Feb 13, 2013 9:57 AM by Maddie Garrett
Encouraging signs that the Colorado Springs economy is improving are found in an important benchmark, sales and use tax revenue, an indicator of how much money people are spending. The latest results released Tuesday are the best since before the recession in 2007.
From consumer spending to building homes, things are looking up. Economic expert and UCCS professor Fred Crowley said January's sales and use tax revenues are the best he's seen in a while.
"The good news for November and December especially, use taxes, which is the tax that businesses pay on things that they buy, increased very strong compared to last year," said Crowley. "And these are very strong indicators they will be hiring someone to work on the things they just finished buying."
Overall the combined 2% sales and use tax revenues are up by $6.8 million, that's 5.6% from 2011 to 2012. The totals: 2012 had $128.7 million compared to 2011 with $121.8 million.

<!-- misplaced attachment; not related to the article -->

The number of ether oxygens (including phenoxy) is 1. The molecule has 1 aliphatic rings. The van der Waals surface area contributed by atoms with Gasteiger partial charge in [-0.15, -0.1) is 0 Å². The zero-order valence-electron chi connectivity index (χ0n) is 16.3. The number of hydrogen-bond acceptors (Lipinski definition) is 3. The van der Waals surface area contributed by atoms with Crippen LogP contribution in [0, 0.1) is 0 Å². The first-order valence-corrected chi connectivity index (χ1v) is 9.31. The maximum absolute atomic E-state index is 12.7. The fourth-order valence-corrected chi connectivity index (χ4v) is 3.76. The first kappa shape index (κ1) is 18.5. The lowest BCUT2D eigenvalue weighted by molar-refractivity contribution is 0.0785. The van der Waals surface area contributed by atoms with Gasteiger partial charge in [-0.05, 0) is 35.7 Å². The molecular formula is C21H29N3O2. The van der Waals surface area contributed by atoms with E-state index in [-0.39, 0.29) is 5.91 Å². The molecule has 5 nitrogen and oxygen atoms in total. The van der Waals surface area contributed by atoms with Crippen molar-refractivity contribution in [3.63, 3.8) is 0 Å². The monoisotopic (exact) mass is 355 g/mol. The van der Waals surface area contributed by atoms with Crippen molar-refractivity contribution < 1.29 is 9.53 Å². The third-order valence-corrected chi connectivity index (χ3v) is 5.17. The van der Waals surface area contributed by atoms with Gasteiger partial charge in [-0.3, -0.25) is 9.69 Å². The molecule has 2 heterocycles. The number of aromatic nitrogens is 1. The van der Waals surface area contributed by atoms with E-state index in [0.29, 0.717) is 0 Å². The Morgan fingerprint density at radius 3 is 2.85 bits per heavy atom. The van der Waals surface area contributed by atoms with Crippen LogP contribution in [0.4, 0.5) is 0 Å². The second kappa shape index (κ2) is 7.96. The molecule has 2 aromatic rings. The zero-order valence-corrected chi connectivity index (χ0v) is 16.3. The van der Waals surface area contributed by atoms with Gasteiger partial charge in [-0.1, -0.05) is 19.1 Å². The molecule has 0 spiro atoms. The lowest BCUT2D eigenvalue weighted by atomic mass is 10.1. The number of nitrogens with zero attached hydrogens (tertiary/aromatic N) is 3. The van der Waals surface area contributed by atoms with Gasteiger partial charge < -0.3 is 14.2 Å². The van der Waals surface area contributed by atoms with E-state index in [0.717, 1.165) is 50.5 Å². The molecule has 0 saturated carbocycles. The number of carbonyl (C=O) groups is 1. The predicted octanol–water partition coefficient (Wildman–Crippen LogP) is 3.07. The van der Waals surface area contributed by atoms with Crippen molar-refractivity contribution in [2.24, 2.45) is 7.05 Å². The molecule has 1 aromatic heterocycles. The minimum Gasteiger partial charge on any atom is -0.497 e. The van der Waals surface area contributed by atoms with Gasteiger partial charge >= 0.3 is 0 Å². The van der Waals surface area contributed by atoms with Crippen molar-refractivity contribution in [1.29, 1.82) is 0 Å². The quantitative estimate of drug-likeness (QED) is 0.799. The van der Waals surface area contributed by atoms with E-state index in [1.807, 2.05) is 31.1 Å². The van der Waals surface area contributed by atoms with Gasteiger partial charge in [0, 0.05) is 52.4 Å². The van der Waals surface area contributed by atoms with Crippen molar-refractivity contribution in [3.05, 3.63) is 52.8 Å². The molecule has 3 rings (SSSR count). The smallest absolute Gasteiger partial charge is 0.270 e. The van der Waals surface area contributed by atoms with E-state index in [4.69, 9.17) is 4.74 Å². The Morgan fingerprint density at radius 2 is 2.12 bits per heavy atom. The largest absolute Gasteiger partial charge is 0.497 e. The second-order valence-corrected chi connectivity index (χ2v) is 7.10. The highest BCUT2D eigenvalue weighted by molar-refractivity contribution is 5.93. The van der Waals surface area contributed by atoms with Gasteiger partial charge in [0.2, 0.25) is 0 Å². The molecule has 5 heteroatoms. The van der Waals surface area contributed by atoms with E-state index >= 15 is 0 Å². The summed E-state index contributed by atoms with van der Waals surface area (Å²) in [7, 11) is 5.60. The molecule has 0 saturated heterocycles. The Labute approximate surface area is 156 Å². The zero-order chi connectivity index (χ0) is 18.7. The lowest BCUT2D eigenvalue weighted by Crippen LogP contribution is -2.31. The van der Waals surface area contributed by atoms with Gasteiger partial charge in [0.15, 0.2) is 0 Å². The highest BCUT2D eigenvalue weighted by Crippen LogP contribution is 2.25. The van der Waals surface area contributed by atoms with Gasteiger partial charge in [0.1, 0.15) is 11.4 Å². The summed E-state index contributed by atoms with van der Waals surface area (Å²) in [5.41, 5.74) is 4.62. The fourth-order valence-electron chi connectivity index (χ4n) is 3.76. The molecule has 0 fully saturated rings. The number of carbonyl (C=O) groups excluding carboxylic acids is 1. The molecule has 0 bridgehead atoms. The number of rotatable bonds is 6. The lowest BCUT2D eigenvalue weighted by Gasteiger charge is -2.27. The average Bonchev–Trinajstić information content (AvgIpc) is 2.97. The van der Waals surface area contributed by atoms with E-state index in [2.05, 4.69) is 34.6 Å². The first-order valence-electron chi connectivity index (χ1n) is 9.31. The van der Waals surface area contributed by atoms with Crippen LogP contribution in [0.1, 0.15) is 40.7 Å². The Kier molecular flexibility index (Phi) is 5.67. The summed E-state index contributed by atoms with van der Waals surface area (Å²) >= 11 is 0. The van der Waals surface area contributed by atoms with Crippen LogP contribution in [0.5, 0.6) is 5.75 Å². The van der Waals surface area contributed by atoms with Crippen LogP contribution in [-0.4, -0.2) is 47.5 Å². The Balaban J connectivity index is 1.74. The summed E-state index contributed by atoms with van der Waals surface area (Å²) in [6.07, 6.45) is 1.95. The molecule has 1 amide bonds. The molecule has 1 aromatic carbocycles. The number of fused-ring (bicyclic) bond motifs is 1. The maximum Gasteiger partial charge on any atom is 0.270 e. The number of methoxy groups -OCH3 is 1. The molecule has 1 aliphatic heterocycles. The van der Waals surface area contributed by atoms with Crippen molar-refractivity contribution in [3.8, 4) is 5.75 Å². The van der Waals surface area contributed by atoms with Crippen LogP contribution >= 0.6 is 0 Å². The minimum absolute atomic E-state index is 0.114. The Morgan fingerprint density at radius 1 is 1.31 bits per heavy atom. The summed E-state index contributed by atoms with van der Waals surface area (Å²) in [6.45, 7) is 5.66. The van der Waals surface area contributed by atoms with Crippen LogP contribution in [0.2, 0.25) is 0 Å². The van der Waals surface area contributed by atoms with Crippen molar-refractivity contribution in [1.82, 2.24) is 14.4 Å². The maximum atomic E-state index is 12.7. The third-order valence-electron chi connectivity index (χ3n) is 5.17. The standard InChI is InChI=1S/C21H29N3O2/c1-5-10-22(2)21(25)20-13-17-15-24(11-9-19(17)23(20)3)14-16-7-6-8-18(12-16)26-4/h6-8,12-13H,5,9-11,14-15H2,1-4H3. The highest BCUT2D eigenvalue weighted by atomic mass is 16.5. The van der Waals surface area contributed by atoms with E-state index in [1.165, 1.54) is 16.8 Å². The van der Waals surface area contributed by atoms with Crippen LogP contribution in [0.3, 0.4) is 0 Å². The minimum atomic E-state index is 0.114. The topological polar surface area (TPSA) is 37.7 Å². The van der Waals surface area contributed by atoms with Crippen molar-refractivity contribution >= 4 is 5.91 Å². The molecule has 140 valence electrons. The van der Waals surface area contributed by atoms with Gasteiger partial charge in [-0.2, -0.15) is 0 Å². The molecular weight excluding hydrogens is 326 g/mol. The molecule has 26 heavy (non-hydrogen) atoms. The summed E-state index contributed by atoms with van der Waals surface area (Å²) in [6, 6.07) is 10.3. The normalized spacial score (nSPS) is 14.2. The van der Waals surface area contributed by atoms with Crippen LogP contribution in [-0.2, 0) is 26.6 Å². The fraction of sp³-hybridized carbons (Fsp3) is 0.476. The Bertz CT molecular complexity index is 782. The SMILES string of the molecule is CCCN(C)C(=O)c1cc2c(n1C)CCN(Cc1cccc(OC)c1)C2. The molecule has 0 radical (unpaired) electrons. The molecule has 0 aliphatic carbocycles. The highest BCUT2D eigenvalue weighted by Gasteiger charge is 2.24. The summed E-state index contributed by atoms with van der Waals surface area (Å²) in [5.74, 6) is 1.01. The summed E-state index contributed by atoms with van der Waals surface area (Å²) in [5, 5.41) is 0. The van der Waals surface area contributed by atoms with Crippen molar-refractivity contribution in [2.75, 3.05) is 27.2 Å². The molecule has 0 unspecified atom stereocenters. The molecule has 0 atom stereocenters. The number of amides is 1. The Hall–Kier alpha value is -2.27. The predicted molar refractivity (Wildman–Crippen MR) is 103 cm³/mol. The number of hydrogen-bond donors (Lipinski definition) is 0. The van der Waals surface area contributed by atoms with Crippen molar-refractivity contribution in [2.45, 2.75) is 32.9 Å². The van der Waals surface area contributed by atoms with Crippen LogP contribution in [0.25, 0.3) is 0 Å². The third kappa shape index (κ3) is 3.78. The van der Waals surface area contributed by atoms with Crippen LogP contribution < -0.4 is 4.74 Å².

"That's a very strong indication the economy is recovering," explained Crowley.
Crowley points to the top three month-over-month percentage increases:
Building materials, up 26%
Auto dealer, up 20%
Hotel-motel, up 11%
"When we see building materials going way up like this, it's a very strong indicator of several things: people have the means to borrow, they want to expand, they want to build new homes, and building creates tons of jobs," said Crowley.
The top three decreases were:
Business services, down 42%
Commercial machines, down 22%
Utilities, down 11%
But Crowley said you can't get too carried away with the negative numbers.
"Some of the decrease in demand isn't really a decrease as much as a more efficient use of resources," he explained.
So with all of up-sides to the city's report, are we back to the booming days before the recession?
"I'm not quite sure, we're not at that point yet. Particularly with respect to local employment, employment has a ways to go yet. But retail activity seems to have stabilized and is coming back," said Crowley.
Another interesting increase, medical marijuana sales tax revenues, which is up 42% from last year, to $1,095,915. Crowley said since 2009, those numbers have increased ten-fold and is only expected to grow for the city in the coming years.
And in Pueblo, sales tax revenues increased 2% in 2012, after remaining relatively flat in 2011. Auto sales and construction materials continue to lead those sale numbers, although Pueblo's city manager said the local economy remains relatively weak.